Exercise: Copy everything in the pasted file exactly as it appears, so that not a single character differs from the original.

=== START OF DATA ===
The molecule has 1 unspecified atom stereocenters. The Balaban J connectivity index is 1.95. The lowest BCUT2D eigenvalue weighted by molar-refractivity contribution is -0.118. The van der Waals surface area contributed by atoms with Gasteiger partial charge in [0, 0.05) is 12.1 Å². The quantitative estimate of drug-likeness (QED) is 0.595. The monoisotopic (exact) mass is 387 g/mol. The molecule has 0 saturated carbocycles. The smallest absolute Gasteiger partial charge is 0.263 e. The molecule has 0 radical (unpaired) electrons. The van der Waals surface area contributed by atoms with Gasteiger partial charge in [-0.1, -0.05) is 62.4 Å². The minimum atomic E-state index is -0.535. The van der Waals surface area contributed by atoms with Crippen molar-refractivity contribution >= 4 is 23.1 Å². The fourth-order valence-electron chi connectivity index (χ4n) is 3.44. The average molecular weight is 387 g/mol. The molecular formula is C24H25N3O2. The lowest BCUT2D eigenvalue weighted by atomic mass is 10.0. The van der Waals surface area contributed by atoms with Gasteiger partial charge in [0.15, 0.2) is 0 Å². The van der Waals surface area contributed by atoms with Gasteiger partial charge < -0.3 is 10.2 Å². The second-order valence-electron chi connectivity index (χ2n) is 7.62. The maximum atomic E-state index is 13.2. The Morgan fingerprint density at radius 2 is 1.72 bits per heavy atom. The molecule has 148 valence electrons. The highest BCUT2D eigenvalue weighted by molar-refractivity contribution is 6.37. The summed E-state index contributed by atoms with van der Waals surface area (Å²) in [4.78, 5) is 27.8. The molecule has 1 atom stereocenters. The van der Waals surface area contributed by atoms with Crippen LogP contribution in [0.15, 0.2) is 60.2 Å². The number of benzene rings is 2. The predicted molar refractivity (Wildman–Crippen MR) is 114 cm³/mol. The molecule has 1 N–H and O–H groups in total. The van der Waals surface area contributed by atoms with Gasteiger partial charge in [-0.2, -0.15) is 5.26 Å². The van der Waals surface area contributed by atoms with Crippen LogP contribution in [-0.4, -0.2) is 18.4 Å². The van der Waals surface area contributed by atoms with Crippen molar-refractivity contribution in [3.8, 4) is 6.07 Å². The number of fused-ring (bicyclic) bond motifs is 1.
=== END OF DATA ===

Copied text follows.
The molecule has 1 unspecified atom stereocenters. The Balaban J connectivity index is 1.95. The lowest BCUT2D eigenvalue weighted by molar-refractivity contribution is -0.118. The van der Waals surface area contributed by atoms with Gasteiger partial charge in [0, 0.05) is 12.1 Å². The quantitative estimate of drug-likeness (QED) is 0.595. The monoisotopic (exact) mass is 387 g/mol. The molecule has 0 saturated carbocycles. The smallest absolute Gasteiger partial charge is 0.263 e. The molecule has 0 radical (unpaired) electrons. The van der Waals surface area contributed by atoms with Gasteiger partial charge in [-0.1, -0.05) is 62.4 Å². The minimum atomic E-state index is -0.535. The van der Waals surface area contributed by atoms with Crippen molar-refractivity contribution >= 4 is 23.1 Å². The fourth-order valence-electron chi connectivity index (χ4n) is 3.44. The average molecular weight is 387 g/mol. The molecular formula is C24H25N3O2. The lowest BCUT2D eigenvalue weighted by atomic mass is 10.0. The van der Waals surface area contributed by atoms with Gasteiger partial charge in [0.15, 0.2) is 0 Å². The van der Waals surface area contributed by atoms with Gasteiger partial charge < -0.3 is 10.2 Å². The second-order valence-electron chi connectivity index (χ2n) is 7.62. The maximum atomic E-state index is 13.2. The Morgan fingerprint density at radius 2 is 1.72 bits per heavy atom. The molecule has 148 valence electrons. The highest BCUT2D eigenvalue weighted by molar-refractivity contribution is 6.37. The summed E-state index contributed by atoms with van der Waals surface area (Å²) in [4.78, 5) is 27.8. The molecule has 1 atom stereocenters. The van der Waals surface area contributed by atoms with Crippen LogP contribution in [0.15, 0.2) is 60.2 Å². The number of benzene rings is 2. The predicted molar refractivity (Wildman–Crippen MR) is 114 cm³/mol. The molecule has 1 N–H and O–H groups in total. The van der Waals surface area contributed by atoms with Gasteiger partial charge in [-0.2, -0.15) is 5.26 Å². The van der Waals surface area contributed by atoms with Crippen LogP contribution in [-0.4, -0.2) is 18.4 Å². The van der Waals surface area contributed by atoms with Crippen molar-refractivity contribution in [3.8, 4) is 6.07 Å². The number of fused-ring (bicyclic) bond motifs is 1.